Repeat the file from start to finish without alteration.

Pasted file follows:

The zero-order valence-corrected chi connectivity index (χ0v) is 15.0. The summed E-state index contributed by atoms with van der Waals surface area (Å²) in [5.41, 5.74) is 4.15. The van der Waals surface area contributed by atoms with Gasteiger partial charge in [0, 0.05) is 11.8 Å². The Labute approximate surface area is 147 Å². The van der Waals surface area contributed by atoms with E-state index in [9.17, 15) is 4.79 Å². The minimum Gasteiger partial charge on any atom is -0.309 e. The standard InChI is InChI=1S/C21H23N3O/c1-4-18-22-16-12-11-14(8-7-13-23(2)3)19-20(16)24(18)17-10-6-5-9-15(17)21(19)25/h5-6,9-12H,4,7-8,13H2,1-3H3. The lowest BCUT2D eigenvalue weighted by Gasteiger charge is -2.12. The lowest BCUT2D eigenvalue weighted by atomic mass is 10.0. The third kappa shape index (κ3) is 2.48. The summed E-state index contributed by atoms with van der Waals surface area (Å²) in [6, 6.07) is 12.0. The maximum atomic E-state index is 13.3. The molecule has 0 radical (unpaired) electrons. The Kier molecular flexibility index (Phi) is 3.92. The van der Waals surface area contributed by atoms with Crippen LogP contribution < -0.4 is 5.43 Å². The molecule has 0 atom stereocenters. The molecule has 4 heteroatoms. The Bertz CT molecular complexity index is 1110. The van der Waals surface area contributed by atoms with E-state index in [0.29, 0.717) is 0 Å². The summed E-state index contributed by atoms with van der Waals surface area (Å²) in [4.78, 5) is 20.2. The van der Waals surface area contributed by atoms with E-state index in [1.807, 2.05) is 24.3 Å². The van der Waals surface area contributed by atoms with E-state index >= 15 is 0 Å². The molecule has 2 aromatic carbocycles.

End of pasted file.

The zero-order valence-corrected chi connectivity index (χ0v) is 15.0. The summed E-state index contributed by atoms with van der Waals surface area (Å²) in [5.41, 5.74) is 4.15. The van der Waals surface area contributed by atoms with Gasteiger partial charge in [0, 0.05) is 11.8 Å². The Labute approximate surface area is 147 Å². The van der Waals surface area contributed by atoms with E-state index in [9.17, 15) is 4.79 Å². The minimum Gasteiger partial charge on any atom is -0.309 e. The standard InChI is InChI=1S/C21H23N3O/c1-4-18-22-16-12-11-14(8-7-13-23(2)3)19-20(16)24(18)17-10-6-5-9-15(17)21(19)25/h5-6,9-12H,4,7-8,13H2,1-3H3. The lowest BCUT2D eigenvalue weighted by Gasteiger charge is -2.12. The lowest BCUT2D eigenvalue weighted by atomic mass is 10.0. The third kappa shape index (κ3) is 2.48. The summed E-state index contributed by atoms with van der Waals surface area (Å²) in [6, 6.07) is 12.0. The maximum atomic E-state index is 13.3. The molecule has 0 radical (unpaired) electrons. The Kier molecular flexibility index (Phi) is 3.92. The van der Waals surface area contributed by atoms with Crippen LogP contribution < -0.4 is 5.43 Å². The molecule has 0 atom stereocenters. The molecule has 4 heteroatoms. The Bertz CT molecular complexity index is 1110. The van der Waals surface area contributed by atoms with E-state index in [0.29, 0.717) is 0 Å². The summed E-state index contributed by atoms with van der Waals surface area (Å²) in [4.78, 5) is 20.2. The van der Waals surface area contributed by atoms with E-state index in [1.807, 2.05) is 24.3 Å². The van der Waals surface area contributed by atoms with E-state index >= 15 is 0 Å². The molecule has 2 aromatic carbocycles.